Just want to take a few minutes to recommend an excellent new book Deconstructing the Administrative State: The Fight for Liberty, by Emmett McGroarty, Jane Robbins, and Erin Tuttle (all of the worthy American Principles Foundation).

The theme of the book is that "major shifts in policy without the consent of the people, transferring control over vast swaths of policy-making from elected officials to anonymous technocrats and all but eliminating true accountability" happen because of the rise of the administrative state.

The three authors provide almost a handbook with which to view much of what is going on with regard to a recalcitrant and unresponsive bureaucracy. I read Deconstructing as soon as it arrived and have been meaning to call it to your attention for some time.

A piece in this morning's Wall Street Journal about the unaccountable bureaucracy reminded me that I had been remiss. Today's piece is by J. T. Young, who served in the George W. Bush Office of Management and Budget and Treasury Department.

We hear a lot about the so-called deep state today because of President Trump's clashes with this embedded bureaucracy, which has managed to subvert some of the president's agenda (a key mechanism is targeted leaks to the media).

 But Young argues that the embedded bureaucracy was a problem before Trump and that without reforms it will continue to have more power than the Constitution gives it. Young writes:

This is not what the Founders intended. Constitutionally, the bureaucracy was supposed to support the executive branch; since the late 19th century, it was intended to be apolitical. President James Garfield’s 1881 assassination by a disgruntled office seeker spurred the replacement of the “spoils system” with the civil service in 1883. Exam performance replaced party membership as the qualification for government jobs.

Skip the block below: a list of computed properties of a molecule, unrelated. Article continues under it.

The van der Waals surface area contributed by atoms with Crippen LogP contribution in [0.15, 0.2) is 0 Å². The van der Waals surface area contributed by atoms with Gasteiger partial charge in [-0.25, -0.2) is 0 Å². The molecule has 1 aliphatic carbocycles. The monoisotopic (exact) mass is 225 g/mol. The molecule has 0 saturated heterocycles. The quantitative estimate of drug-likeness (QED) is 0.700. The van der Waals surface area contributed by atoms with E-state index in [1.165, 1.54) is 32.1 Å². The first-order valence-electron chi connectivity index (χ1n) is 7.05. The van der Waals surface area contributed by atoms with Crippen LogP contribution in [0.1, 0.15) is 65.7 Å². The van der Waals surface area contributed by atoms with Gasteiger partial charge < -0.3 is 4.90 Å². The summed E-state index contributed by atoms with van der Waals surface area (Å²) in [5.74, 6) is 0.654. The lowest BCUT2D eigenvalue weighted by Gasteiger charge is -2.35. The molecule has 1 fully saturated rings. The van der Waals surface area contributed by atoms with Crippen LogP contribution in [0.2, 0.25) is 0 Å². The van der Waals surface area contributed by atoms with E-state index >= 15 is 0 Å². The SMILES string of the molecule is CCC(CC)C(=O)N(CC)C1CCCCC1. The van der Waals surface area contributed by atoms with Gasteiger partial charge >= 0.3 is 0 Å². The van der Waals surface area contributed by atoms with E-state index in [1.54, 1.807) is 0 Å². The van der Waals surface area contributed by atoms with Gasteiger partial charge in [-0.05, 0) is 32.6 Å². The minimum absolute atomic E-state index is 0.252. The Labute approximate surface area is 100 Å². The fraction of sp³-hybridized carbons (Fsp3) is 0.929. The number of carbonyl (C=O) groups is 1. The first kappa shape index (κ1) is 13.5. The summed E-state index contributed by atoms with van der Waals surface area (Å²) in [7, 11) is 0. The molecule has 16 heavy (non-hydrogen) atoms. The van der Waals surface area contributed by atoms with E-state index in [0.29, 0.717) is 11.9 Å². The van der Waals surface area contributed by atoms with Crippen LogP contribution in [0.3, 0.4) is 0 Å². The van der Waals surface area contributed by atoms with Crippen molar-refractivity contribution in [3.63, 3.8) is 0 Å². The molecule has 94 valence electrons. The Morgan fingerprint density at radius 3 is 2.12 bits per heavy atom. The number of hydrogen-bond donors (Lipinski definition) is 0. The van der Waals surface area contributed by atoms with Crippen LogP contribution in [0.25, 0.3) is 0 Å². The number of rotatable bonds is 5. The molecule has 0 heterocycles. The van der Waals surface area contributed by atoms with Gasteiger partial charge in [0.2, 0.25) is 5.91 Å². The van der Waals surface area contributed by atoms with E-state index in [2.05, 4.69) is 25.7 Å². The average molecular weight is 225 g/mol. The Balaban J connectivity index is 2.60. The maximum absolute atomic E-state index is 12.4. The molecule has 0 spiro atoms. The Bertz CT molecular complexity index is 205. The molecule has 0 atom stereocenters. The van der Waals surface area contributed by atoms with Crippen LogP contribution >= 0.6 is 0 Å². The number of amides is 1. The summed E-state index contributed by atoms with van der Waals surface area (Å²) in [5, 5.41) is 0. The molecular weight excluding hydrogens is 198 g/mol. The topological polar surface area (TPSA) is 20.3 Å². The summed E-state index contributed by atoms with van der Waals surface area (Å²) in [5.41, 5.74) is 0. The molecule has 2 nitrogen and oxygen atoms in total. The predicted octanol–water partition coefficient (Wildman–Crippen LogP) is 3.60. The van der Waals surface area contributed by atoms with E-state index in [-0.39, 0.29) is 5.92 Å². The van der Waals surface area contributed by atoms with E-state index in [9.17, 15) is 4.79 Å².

But the seemingly nonpartisan system had unforeseen liabilities. Despite a disinterested facade, individuals and institutions are intensely interested in advancement, each reinforcing the other. The bureaucracy’s expansion in size and scope is the individual bureaucrat’s gain in responsibility, power and prestige.

Young says that the "first step of reform is recognition of the extraconstitutional role the entrenched bureaucracy has come to play. It is vastly larger and more powerful than anything the Founders could have imagined or accepted—or most Americans imagine now."

Deconstructing the Administrative State is a good place to begin to understand the ins and outs of how an unaccountable bureaucracy builds and uses its power. They show, for example, how grants to states and localities can be used to shape and change local policy-making.

I met Erin, an Indiana mother who opposed the Common Core curriculum, and Jane, a scholar who specializes in education policy, when I was reporting Common Core battles. So I was not surprised that  the book has a lot of good material on education policy.

One of the main points they make is that as "government grows, freedom shrinks." The bureaucratic system has growth in its DNA. But the authors believe that this is a battle that can be won.

Available on Amazon.